He has resumed posting at his blog Chronopause and he is essential reading for those interested in cryonics and, more generally, rational decision-making in an uncertain world.
In response to a comment by a LW user named Alexander, he writes:
I have no objection to you promoting Chronosphere on LessWrong and would strongly encourage you to do so. But my guess is that you will find it an unrewarding, and possibly punishing exercise.... I’m not being trite when I say that people do NOT like reality.... Life is scary and hard, in fact, it is absolutely terrifying if looked at objectively, and things like cryonics and religion ostensibly exist to REDUCE that terror and to make to life (and death) more bearable.
For that to work, there has to be a happy sense of optimism and trust that everything is going to work out just fine. This makes sense, and, arguably, is even necessary, because the alternative would be that everyone who chose cryonics would have to more than a customer – they would have be involved – at least to some extent – as an activist. That’s asking an awful lot. But most of all, it is asking that people who opt for cryonics give up the comfort of the fantasy that they can be customers, buy the product, pay their money every month or every quarter, and that they will then be taken care of when the need arises. It means that they will have to do two exceedingly difficult and uncomfortable things:
1) Confront and understand the reality of the the many shortcomings and uncertainties of contemporary cryonics and live with them.
2) Work industriously, creatively and continuously to overcome those shortcomings.
It is very, very hard to create and sustain an organization and a community where the above two dictums are practiced. It is not only hard for the community members, it is hard for the community leaders.
(Sidenote: This reminds me of what Luke considers his most difficult day-to-day tasks.)
...[I]f you expect to see cryonics organizations to have validated the quality of their brain cryopreservation technology under a wide variety of real world conditions, you will be disappointed. If you expect to see contingency planning for serious, inevitable near-term existential risks, such as pandemic disease, you will also be disappointed. Similarly, if you expect to see technologies in place to mitigate post-cardiac arrest normothermic ischemic injury, more accurately predict when a patient will experience cardiac arrest (i.e., is truly terminal), experience less cold ischemic injury, or be better protected from outside attack, again, you will be disappointed.
LessWrong is structured around the rational cognition of Eli[e]zer Yudkowsky and his colleagues. They posit that they have a better (i.e., more rational, more functional) way of decision making and of living their lives. They also advocate being signed up for cryonics, and in particular making cryonics arrangements with Alcor. [ed note: Actually I think EY is with CI.] I don’t dispute that this a better and more rational choice than having no cryonics arrangements. I would say that this is necessary, but not sufficient. Or in other words, a small, but wholly inadequate step in the right direction. More generally, I would say that LessWrong suffers from the same sort of deficiency that cryonics does. The world is clearly racing towards catastrophe on many fronts. In some areas these catastrophes are not due to any kind of bad “active” decision making by humans. For instance, any competent epidemiologist at the CDC or WHO can give you fairly precise odds of when the next global pandemic will occur with a mortality of 30% to 50% of the population. No expert in this area voice any doubt that such an outbreak will occur. It is not a question of if, but of when. It is also clearly the case that the general population will not be prepared and that vast numbers of people will die, including some you reading this. It is also clear that most or all cryonics patients will be lost in any such pandemic.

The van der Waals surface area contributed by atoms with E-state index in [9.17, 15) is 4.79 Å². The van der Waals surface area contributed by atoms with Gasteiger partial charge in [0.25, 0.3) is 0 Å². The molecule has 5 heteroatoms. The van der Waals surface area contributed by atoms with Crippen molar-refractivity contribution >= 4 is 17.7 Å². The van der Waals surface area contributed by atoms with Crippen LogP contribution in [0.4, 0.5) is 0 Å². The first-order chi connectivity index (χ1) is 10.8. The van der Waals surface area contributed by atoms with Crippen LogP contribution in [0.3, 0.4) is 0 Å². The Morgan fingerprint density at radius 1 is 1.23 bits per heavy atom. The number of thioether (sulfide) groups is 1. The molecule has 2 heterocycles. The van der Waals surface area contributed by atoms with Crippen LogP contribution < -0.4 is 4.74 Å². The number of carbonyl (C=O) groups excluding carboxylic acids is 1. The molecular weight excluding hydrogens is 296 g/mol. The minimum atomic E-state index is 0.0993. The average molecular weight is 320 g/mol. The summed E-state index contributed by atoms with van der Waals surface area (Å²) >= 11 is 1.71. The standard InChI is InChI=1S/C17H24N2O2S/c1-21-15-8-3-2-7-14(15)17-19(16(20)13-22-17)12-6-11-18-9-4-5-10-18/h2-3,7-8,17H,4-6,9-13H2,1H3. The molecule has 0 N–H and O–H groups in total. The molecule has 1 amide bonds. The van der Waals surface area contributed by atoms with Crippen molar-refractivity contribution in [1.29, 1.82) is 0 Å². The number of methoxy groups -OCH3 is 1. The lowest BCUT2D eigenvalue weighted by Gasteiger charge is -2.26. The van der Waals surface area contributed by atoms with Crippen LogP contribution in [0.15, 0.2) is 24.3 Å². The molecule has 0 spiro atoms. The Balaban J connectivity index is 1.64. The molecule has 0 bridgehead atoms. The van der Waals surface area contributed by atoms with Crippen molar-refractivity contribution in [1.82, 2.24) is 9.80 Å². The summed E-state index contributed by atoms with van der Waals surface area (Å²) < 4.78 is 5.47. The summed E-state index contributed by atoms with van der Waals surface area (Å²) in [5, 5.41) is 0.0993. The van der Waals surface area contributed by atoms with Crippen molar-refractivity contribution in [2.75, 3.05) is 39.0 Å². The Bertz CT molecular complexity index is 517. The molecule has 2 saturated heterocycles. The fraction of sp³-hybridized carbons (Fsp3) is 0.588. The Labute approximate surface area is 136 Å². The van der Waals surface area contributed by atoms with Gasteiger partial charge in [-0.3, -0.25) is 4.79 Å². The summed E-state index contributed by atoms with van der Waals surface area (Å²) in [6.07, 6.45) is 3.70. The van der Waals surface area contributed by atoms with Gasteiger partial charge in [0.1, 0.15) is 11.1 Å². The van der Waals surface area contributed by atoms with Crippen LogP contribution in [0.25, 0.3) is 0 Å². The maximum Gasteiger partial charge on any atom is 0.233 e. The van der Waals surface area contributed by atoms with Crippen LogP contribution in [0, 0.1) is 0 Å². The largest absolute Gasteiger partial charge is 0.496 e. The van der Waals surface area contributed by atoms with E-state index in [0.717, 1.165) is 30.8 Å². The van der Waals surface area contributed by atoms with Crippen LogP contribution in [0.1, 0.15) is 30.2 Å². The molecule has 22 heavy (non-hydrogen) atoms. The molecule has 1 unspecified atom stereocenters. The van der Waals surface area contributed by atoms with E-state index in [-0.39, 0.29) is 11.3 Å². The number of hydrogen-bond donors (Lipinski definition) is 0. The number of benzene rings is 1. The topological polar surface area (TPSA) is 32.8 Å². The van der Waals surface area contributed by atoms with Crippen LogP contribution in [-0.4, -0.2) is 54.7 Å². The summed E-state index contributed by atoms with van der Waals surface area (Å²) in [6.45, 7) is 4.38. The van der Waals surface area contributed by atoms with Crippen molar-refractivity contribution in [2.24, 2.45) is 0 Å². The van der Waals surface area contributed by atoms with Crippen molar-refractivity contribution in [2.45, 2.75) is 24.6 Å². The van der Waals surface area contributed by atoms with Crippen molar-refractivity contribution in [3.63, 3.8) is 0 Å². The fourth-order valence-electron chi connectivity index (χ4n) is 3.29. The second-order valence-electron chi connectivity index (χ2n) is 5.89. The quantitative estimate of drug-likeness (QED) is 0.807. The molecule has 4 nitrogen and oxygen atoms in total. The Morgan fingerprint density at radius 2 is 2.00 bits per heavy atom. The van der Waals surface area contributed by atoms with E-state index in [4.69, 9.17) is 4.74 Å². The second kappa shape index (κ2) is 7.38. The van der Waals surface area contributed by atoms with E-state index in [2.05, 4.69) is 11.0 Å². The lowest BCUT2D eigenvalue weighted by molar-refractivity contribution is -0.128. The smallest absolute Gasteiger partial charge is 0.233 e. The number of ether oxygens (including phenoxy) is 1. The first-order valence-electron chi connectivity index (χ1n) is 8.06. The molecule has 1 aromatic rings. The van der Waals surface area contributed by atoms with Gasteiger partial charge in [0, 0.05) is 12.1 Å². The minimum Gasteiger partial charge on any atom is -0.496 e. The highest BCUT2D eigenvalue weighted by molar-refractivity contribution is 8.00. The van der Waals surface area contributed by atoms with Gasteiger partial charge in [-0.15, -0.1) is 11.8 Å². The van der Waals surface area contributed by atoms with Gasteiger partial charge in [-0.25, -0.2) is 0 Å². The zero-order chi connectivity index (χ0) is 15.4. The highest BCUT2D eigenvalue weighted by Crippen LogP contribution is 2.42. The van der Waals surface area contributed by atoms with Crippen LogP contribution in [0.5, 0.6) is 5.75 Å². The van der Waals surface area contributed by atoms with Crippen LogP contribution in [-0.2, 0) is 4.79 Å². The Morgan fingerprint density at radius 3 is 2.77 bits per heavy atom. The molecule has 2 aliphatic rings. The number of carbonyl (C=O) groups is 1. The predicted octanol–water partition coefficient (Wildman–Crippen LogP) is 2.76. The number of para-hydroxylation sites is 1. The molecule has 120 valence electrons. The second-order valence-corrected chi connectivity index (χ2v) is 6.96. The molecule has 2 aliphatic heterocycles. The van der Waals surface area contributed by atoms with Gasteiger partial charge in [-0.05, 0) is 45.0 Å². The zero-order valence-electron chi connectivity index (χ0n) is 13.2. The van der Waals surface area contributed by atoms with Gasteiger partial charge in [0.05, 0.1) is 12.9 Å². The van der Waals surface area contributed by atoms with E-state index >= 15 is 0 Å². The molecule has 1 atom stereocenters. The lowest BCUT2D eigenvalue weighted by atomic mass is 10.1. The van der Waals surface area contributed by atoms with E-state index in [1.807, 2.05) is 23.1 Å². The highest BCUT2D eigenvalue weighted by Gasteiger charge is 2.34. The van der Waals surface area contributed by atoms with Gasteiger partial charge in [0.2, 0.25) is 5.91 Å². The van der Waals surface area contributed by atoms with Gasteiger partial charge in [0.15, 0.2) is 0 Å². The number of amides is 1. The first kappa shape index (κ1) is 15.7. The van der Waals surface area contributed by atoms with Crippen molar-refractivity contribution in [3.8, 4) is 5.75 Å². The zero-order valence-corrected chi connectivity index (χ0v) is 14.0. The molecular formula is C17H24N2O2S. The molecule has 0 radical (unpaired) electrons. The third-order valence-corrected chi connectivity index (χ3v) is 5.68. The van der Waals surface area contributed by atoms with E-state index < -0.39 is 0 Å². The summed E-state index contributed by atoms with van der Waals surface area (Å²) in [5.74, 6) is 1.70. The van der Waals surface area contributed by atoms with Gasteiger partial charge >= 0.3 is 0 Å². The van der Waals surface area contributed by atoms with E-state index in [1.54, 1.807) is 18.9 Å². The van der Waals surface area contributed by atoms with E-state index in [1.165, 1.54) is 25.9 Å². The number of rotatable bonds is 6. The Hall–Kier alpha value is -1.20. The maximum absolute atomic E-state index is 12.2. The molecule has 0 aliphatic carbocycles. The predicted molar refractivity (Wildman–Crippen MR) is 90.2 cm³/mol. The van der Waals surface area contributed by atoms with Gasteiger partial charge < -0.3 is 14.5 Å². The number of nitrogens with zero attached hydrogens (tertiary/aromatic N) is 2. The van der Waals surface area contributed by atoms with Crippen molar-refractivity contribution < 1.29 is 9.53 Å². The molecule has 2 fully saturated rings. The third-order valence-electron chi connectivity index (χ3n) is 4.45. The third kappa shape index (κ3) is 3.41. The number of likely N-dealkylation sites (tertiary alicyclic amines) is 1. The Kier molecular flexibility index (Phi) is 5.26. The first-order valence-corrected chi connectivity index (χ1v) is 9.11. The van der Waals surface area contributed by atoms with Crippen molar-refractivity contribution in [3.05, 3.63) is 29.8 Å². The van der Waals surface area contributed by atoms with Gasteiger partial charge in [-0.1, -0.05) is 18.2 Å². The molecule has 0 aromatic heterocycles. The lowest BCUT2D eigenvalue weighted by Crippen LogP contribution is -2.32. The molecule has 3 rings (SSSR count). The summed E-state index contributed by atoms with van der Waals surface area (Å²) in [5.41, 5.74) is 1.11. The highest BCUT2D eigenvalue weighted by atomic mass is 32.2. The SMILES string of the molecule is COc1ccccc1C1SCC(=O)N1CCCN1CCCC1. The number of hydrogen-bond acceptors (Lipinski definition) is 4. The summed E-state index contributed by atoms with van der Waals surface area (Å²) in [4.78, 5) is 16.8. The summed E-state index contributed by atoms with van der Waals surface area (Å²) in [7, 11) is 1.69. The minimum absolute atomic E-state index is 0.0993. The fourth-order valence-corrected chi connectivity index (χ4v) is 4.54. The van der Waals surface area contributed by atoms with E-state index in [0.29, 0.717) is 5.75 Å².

My point is, that if “immortalism,” which includes both radical life extension and cryonics, is to have any material chance of working, a far higher degree of cohesion, activism, planning and commitment are required. Pandemic disease is just one example. Crazy behavior in a multitude of forms is another – and it is arguably more prevalent, more virulent and more of an immediate threat.
So, my guess is that most of the other cryonicists of your generation will prove singularly uninterested in my message and that they will not want to do anything – and indeed, that most have not even signed up for cryonics! I sincerely hope you prove me wrong!
As to your last question, by no means have I given up on cryonics, nor will I ever, within reason. As long as it is at all practical to be biopreserved, it makes sense to do so. No matter how small the odds, some chance is better than no chance at all. I am signed up with Alcor for now.
On a related note, Carl Shulman has said that more widespread cryonics would encourage more long-term thinking, specifically about existential risk. Is it a consensus view that this would be the case?
Every now and then people ask LW what sort of career they should pursue if they want to have a large impact improving the world. If we agree that cryonics would encourage long-term thinking, and that this would be beneficial, then it seems to me that we should push some of these people towards the research and practice of brain preservation. For example, perhaps http://80000hours.org/search?q=cryonics should have some results.